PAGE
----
The course will include several projects focused on the study of sustainable communities in the city of Metz, France. Students will visit various associations and community organizations about once every 2 weeks for 2 to 3 hours. Visits and service learning may replace classes on campus.
In this unique project-based interdisciplinary course, students will be exposed to local problems within the greater Atlanta, GA region tied to global climate change. Students will investigate local impacts in the context of atmospheric, hydrological and land processes on the city, including a detailed look at the biological impacts to organisms in this region (including humans)!
Universal design is a key component for ensuring equal access to farmer’s markets. From the location of the market, to the neighborhood infrastructure to support mobility, to the layout of the market, to the design of farmer’s stands and community-related activities, design impacts equitability and usability of every aspect of a farmer’s market. The course focuses on an on-campus pop-up market with partner GFMA (Georgia Farmer's Market Association) as a case study of design for sustainable and inclusive communities.
Sustainability initiatives, from green development to alternative energy projects, aim to fulfill the needs of the present without sacrificing the well-being of the future. In collaboration with Serve-Learn-Sustain, this class investigates the history and meaning of the of the future through popular media, early modern literature, and sustainable development inititives in Atlanta in order to better understand what lies ahead.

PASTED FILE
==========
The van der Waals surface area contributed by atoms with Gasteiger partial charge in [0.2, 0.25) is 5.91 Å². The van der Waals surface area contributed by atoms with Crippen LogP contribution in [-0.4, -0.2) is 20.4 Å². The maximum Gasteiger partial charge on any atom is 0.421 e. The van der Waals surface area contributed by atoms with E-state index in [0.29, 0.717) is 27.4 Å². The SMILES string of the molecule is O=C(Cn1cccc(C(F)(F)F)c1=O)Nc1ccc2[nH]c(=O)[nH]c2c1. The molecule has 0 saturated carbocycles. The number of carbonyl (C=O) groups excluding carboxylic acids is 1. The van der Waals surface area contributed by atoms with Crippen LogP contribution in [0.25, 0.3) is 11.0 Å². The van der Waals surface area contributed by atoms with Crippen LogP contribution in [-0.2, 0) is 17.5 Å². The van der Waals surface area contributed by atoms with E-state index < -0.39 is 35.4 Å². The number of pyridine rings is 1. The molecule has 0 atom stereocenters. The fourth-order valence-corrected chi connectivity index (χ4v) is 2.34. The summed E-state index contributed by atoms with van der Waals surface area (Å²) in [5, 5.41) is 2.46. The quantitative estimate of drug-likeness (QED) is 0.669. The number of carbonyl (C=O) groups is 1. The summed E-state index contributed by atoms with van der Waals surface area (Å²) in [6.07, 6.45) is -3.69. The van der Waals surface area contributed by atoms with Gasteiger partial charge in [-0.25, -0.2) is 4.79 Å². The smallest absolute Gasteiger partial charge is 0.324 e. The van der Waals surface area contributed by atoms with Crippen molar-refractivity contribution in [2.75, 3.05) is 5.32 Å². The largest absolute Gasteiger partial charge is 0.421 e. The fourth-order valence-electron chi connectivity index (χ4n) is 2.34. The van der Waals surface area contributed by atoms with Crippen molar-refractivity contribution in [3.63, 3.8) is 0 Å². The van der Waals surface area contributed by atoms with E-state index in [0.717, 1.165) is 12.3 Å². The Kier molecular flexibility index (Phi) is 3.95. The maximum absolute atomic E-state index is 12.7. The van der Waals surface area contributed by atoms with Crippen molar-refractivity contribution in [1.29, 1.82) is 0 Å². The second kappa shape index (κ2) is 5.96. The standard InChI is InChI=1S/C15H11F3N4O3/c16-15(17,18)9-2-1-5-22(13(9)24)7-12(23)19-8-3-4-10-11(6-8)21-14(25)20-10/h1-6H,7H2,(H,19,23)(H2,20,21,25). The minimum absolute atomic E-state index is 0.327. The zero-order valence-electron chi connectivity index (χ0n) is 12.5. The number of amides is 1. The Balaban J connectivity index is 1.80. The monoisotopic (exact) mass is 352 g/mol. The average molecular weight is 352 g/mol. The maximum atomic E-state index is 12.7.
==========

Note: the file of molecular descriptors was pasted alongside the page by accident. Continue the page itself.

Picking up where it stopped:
The course is designed to introduce students to fundamental principles needed to address air pollution engineering. Upon completion of this course, the student should have knowledge of the air pollutants of most concern, their source and control, their atmospheric transport and fate, and policies developed to help manage the problem. The course will involve use of publicly available data from the EPA to explore air quality and emissions trends in Atlanta and the state of Georgia.
“Rhetorics of Crisis” will study the literary, cultural, and scientific rhetorics surrounding what are often depicted as three independent crises: climate change, refugee and migrant issues, and terrorism/ISIS. Throughout this course, we will make connections among these major global events, which are too often thought of as separate, but are in reality closely interlinked.
Limited to Honors Program students, Environmentalism and Ecocriticism—The Cultural History of Trees. This seminar will examine tree as they function in human technological practices, in our culture, and as source of food. We will study how trees figure in current debates about the environment, including tree structure and forest composition, trees and the law, arguments about plant intelligence, and sustainable food production in an era of environmental degradation. Not content with just reading about trees, we will also do some harvesting.